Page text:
So, the punch line here is simple.  Mature companies look for sophisticated ways to prevent disruptive companies from penetrating their space.  So, why make it easy by forgetting what got you there in the first place – like solid customer service?  There are sufficient threats from disruptive companies in your space; do not add to your risk by forgetting the basics.

Be Careful When Issuing Equity

Vinny Gambini: You were serious about dat?  Quote from My Cousin Vinny

What prompts this blog comes from a conversation with one of my partners recently.  He had been served with his first subpoena on a client where we had only offered some tax advice.  Fortunately for us, it had nothing to do with our work, but the story was not the same for the Company.  It appears that the Federal authorities were interested in the company’s equity issuances – who got what, when and what paperwork had the Company retained.  They were looking for violations of Federal securities laws and the fact that they were seeking our documents indicated their probe was pretty thorough.

We constantly offer advice to startups and almost every conversation centers around the granting of a “piece of the business.” The methods of distribution range from seemingly innocent letters promising some poorly described ownership to actual stock sales.  Virtually every conversation is peppered with the advice to get a lawyer involved and yes, we are “serious about dat.”  The sale of shares or equity can become subject to Federal jurisdiction, as was the case here, and you do not want to be on the wrong side of that transaction.

I am not a lawyer, but in laymen’s terms, the government is always interested in two aspects of any equity deal.  First, is whether or not the investor has the means to sustain a potential loss and, second, is if the investor was provided sufficient information to make a decision.  If you have been following the evolution of “crowdfunding” you may have heard the term “accredited investor.”  This is how the SEC and others define the first part of the equation – can the investor bear the loss?  The famous poster child scenario for this is the mythical widow from Idaho who has $10,000 in life savings being persuaded by a “boiler room” salesman (a la “Wolf of Wall Street”) to invest it all in a tech startup.  That is a no–no.  The second piece is what the SEC struggles mightily with and that is the issuer providing sufficient information to make a decision.  They are trying to come up with something between a Prospectus (a tomb seen by many as one of the most difficult documents to understand) and a pitch deck.  I fear this debate will last for some time.

The sale of equity is not the same as selling someone a used car.  In the former, you have no real understanding of expectations on the part of the buyer.  They may think they just purchased the “next Google” or are expecting dividend checks to start flowing next month; thus the need to communicate the “risk factors” that should serve to temper those expectations. In the latter, people just expect a mode of transport which will get them from here to there.  There is risk in equity that should not be taken lightly.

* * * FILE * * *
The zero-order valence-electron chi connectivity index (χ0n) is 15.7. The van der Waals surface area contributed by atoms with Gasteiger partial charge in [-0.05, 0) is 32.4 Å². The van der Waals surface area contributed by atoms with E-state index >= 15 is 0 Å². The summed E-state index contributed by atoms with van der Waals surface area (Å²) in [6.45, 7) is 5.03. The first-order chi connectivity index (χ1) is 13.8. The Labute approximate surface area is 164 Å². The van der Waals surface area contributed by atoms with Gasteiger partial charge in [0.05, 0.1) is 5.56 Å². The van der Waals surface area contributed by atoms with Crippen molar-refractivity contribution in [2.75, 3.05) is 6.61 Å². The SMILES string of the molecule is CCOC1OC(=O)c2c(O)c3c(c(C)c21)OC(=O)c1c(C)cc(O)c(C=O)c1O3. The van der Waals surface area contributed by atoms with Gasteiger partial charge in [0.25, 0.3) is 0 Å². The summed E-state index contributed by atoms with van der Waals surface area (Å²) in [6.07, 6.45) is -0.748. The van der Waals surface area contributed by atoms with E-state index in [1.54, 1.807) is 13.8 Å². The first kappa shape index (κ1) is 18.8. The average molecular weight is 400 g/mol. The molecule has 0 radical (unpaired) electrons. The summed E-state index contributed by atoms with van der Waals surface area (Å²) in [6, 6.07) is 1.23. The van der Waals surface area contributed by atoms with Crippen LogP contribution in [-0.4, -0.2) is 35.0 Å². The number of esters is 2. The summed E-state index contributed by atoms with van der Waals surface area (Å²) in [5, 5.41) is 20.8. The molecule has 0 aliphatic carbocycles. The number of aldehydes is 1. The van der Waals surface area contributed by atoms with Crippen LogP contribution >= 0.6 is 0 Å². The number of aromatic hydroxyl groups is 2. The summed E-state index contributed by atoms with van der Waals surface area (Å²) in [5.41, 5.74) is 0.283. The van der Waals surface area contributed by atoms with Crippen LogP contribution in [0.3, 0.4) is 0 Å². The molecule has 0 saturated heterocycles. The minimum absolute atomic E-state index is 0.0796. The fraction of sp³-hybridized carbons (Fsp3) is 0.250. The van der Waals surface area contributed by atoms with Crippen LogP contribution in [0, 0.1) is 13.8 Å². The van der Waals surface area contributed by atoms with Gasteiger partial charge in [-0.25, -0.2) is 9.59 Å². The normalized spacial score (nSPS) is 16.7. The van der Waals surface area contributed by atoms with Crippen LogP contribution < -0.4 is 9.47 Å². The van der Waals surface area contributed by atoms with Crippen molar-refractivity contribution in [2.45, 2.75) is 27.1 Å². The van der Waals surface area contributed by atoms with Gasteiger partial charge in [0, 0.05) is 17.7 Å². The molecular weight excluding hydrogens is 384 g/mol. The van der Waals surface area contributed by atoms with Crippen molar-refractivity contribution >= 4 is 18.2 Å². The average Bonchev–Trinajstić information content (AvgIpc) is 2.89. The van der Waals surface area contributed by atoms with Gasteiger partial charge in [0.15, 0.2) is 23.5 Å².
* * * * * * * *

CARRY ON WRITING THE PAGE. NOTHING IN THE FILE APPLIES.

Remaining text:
So, please, if you are involved in the issuance of any type of equity instrument, do not do so without appropriate legal counsel. You probably would not sell your house without doing so and your equity is probably worth a whole lot more.

For Mature Companies Only – Part Two

Ace Ventura: “I have exorcised the demons . . . this house is clear.”  From Ace Ventura – Pet Detective

In my prior blog, I outlined a few ideas around why mature companies should remain vigilant regarding the potential for Disruptive Technologies (which are not always technologies) in their industry.  It all sounded a bit ominous, and I did promise to help “exorcise the demons,” so I will provide you some actions to consider.

We all know that change is inevitable and best practices involve embracing that change.  They key is to prevent that embrace from becoming a stranglehold.  So, to help address the impact of disruptive technologies, mature companies should consider the following five steps:

  1. Develop a positive attitude toward innovation.  Get out of the office, stop gathering only where flocks go (like the standard industry trade show) and free up younger staff to explore the world of innovation and social media.  Appropriate MeetUps (you can even form your own) are a good starting point.
  2. Visit accelerators and incubators.  These are the new bastions of disruption and, the more you know, the better off you are.  Today in the NY Metropolitan Area, many of these groups are being formed around industries – food tech, ed tech, fin tech.  Visit them and get involved.
  3. Revisit you brainstorming/strategic approach.  Challenge basic assumptions and make sure those barriers to entry and differentiators remain in place and enhance them. Review your SWOT – there are solid reasons why your business has endured so make sure you remain focused on them.
  4. Know what your competition is doing.  It has never been more important to know this and by scraping data from the internet and social media, your horizons will be expanded and you will be able to counter new threats.  Keep in mind, the market is usually waiting for the market leader to embrace an emerging technology and, in doing so, you can retain a strong competitive edge.  Don’t be afraid to take advantage of your market position.
  5. Follow the money.  There are billions of dollars available to fund new ideas.  There is also data available on what is getting funded for you to review.  Many established and technology companies (like Google and AOL) have their own venture arms and on a daily basis, complete deals which are “disruptive” to their own disruptive technologies. Many start ups seek to partner with the industry leader to use that positioning to further develop their own growth strategy.  Be ready to take advantage of it.

So, my advice is simple.  Do not put your head in the sand and ignore what may be developing around you.  The success of these disruptive technologists cannot be ignored and I would bet if you reflect back on what you did today, you will see at least one example of how they have altered your actions as a consumer.  Embrace the change and use your strengths to maintain your position of leadership and your company will continue to prosper.